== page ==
We have also recognized the continued applicability of the local action doctrine in determining the jurisdiction of federal courts. See, e.g., United States v. Byrne, 291 F.3d 1056, 1060 (9th Cir .2002) (observing that “the federal district courts' jurisdiction over actions concerning real property is generally coterminous with the states' political boundaries,” and holding that the court's jurisdiction in that case was “properly exercised in the state where the land is situated” because the action was local); Josevig–Kennecott Copper Co. v. James F. Howarth Co., 261 F. 567, 569 (9th Cir.1919) (discussing whether the action was local or transitory, and acknowledging that the district court had jurisdiction over the action unless the suit was local in nature); Columbia River Packers' Ass'n v. McGowan, 219 F. 365, 372–73, 376 (9th Cir.1914) (holding that a district court in Washington lacked jurisdiction to enjoin a trespass and abate a nuisance where the injury and conduct occurred in Oregon).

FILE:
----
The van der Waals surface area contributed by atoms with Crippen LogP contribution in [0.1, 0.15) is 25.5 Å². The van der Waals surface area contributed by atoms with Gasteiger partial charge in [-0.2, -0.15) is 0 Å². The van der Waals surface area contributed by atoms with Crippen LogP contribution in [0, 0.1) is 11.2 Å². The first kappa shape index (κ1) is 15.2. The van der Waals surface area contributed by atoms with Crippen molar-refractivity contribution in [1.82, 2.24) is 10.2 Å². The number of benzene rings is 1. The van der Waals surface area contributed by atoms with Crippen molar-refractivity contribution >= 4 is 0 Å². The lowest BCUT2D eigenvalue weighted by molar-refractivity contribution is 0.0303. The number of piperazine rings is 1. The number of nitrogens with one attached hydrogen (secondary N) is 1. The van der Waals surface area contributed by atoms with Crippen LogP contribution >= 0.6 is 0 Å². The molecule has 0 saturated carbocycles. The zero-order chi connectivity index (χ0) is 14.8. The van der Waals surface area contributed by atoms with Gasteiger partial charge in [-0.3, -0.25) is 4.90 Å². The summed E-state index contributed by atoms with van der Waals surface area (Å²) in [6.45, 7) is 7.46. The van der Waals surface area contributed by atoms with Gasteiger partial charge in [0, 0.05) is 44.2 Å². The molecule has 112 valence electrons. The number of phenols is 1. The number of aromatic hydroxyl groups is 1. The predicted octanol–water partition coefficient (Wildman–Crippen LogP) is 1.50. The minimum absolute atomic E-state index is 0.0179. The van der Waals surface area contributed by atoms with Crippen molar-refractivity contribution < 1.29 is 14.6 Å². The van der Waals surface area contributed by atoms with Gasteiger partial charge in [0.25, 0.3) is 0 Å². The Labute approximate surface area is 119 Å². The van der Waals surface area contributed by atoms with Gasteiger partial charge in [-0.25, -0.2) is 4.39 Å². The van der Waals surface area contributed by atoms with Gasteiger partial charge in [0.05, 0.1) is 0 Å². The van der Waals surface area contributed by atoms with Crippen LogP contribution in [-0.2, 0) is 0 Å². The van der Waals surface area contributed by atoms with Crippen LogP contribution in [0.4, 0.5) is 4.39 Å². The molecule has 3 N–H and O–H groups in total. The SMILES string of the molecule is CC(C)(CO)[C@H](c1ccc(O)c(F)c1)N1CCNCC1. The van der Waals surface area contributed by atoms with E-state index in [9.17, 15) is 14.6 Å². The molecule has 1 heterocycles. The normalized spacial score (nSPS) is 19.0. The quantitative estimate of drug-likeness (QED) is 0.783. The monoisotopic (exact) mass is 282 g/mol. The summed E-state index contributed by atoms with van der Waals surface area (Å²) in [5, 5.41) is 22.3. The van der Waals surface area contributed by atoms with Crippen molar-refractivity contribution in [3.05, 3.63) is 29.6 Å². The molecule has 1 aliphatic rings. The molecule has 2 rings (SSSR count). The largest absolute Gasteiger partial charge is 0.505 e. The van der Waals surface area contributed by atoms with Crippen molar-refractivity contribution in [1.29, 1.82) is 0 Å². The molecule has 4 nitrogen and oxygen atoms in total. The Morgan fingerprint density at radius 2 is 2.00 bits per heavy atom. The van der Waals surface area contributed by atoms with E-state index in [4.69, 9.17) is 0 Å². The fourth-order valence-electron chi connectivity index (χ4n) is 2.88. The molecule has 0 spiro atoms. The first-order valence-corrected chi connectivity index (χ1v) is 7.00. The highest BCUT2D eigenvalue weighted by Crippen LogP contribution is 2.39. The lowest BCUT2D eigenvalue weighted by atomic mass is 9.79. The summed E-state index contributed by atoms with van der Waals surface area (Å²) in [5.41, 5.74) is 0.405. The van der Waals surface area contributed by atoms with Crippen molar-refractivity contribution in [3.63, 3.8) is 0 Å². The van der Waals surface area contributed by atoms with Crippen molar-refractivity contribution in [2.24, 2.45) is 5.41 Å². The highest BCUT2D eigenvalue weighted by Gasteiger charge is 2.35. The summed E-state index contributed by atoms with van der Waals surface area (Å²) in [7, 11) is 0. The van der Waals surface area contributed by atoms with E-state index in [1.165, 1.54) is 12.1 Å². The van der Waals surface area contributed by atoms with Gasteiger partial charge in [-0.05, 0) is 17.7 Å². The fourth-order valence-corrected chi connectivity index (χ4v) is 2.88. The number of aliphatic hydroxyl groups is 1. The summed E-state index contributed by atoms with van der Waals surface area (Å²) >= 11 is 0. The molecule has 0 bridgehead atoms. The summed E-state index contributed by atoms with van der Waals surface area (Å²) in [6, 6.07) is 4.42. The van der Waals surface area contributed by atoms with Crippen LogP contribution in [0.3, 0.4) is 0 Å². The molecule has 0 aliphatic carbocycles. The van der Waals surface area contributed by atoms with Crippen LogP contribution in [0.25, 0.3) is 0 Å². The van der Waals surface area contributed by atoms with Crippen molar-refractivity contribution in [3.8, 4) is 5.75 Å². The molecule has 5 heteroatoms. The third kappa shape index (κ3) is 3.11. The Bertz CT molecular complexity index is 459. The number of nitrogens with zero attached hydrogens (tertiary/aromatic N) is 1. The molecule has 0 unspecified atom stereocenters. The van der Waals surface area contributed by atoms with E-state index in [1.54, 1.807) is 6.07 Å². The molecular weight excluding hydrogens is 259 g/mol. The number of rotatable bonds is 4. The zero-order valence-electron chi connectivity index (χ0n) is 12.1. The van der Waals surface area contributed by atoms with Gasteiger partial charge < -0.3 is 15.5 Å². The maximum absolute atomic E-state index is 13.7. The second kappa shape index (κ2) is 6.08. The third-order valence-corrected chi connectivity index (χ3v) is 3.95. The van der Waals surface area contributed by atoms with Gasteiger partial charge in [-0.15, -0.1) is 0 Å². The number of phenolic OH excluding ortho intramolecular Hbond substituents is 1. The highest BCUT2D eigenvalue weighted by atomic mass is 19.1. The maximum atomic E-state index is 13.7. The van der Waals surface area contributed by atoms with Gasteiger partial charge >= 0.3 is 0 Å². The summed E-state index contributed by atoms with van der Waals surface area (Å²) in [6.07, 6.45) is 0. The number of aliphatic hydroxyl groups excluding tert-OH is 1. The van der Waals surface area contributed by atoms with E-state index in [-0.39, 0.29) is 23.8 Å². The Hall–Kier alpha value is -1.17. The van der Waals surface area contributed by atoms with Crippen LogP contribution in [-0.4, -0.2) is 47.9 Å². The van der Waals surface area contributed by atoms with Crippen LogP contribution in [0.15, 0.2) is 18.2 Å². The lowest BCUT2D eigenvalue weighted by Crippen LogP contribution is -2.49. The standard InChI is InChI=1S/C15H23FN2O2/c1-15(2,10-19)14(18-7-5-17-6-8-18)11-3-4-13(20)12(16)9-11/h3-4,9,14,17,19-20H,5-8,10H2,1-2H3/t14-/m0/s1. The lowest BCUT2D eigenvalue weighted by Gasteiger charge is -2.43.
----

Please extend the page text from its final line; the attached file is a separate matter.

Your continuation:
To the extent they have reached the issue, other circuit courts generally agree that the local action doctrine is jurisdictional in nature, and not merely a rule of venue that can be waived. See Bigio v. Coca–Cola Co., 239 F.3d 440, 443 (2nd Cir.2000) (assuming the local action doctrine is jurisdictional); Hayes v. Gulf Oil Corp., 821 F.2d 285, 287 (5th Cir.1987) (recognizing that “federal and state courts lack jurisdiction over the subject matter of claims to land located outside the state in which the court sits”);2 see also 14D Charles Alan Wright & Arthur R. Miller, Federal Practice and Procedure § 3822 (noting that a majority of federal courts have concluded that the local action doctrine is a rule of subject matter jurisdiction). Those circuit courts that have discussed the local action doctrine as a matter of venue have not directly resolved the question whether the doctrine also constrains the jurisdiction of federal courts. See Raphael J. Musicus, Inc. v. Safeway Stores, Inc., 743 F.2d 503, 506 (7th Cir.1984) (applying the local action doctrine as a matter of venue without directly addressing jurisdictional issues). Because the Supreme Court has indicated a “marked desire to curtail” federal courts' “drive-by jurisdictional rulings,” Reed Elsevier, Inc. v.. Muchnick, 559 U.S. 154, 161 (2010) (internal quotation marks omitted), we do not read these out-of-circuit decisions as providing guidance as to whether the local action doctrine is jurisdictional in nature.